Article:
The primary and stated purpose for creating a Republic from the many states is in the preamble to Constitution.

We the People of the United States, in Order to form a more perfect Union, establish Justice, insure domestic Tranquility, provide for the common defence, promote the general Welfare, and secure the Blessings of Liberty to ourselves and our Posterity, do ordain and establish this Constitution for the United States of America.

The founders were intent on insuring several things for their and future generations. First is Justice and securing the Blessings of Liberty. The founders had previously cited King George’s unfair legal system that denied people fair trials, locked people away without charge or trial, took them to foreign soil without trial…sound familiar?

The others, “the common defense” and “promote the general Welfare” impose on Americans a need to care for one another. The idea that America is about nothing but individual freedom is not true. Each man is and should be free to pursue happiness, unless and until his goals come in conflict with the common good, or the rights of others. We seem to have so much lost sight of this part of our founding, and in that is where I find my fear for the survival of the republic.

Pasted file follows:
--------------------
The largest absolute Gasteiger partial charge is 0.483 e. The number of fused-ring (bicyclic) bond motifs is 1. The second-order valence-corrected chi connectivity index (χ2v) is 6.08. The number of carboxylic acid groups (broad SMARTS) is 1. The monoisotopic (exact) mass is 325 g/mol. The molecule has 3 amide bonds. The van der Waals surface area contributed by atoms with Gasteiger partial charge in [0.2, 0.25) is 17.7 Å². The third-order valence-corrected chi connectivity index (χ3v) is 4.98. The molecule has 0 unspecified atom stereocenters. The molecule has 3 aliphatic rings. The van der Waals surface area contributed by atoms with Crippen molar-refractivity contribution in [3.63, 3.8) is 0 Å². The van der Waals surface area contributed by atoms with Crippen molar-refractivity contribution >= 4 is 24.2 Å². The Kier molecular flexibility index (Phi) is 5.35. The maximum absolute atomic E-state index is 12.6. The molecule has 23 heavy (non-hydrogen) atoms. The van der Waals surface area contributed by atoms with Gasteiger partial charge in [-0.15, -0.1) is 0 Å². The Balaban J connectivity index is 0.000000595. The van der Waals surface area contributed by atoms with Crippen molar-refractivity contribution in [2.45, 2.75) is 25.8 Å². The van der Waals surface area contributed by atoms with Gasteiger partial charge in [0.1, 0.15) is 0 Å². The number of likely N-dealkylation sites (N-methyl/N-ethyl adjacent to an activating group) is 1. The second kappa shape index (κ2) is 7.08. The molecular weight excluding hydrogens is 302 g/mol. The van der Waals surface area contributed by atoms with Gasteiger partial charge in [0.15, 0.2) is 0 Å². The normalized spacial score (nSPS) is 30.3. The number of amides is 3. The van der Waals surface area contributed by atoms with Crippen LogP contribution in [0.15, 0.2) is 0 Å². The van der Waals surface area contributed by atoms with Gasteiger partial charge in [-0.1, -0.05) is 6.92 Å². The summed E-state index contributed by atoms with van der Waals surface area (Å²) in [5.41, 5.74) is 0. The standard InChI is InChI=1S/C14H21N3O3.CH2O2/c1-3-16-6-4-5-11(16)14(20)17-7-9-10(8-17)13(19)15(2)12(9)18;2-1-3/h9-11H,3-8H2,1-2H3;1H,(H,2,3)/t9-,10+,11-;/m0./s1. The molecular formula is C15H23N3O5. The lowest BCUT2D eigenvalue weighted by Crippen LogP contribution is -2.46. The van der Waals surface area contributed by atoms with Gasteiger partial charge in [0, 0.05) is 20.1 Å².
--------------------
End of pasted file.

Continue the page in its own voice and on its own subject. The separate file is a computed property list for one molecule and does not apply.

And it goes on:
We all complain that the government wastes money, and certainly in many cases they do, but so do big corporations. Any organization, once it’s large enough, supports a bureaucracy that is prone to waste and indifference. The hope of our founders is that the people would hold the government and their representatives accountable, and we can. With corporations, we have little recourse. So people go without healthcare and insurance because we allow our representatives to be bought and paid for by the insurance industry. We fail in educating our children because we don’t want to pay taxes, and we attend “tea parties” that are actually sponsored by wealthy corporations fomenting support for lower taxes on themselves, in the name of protecting “the little people.”  Continue reading »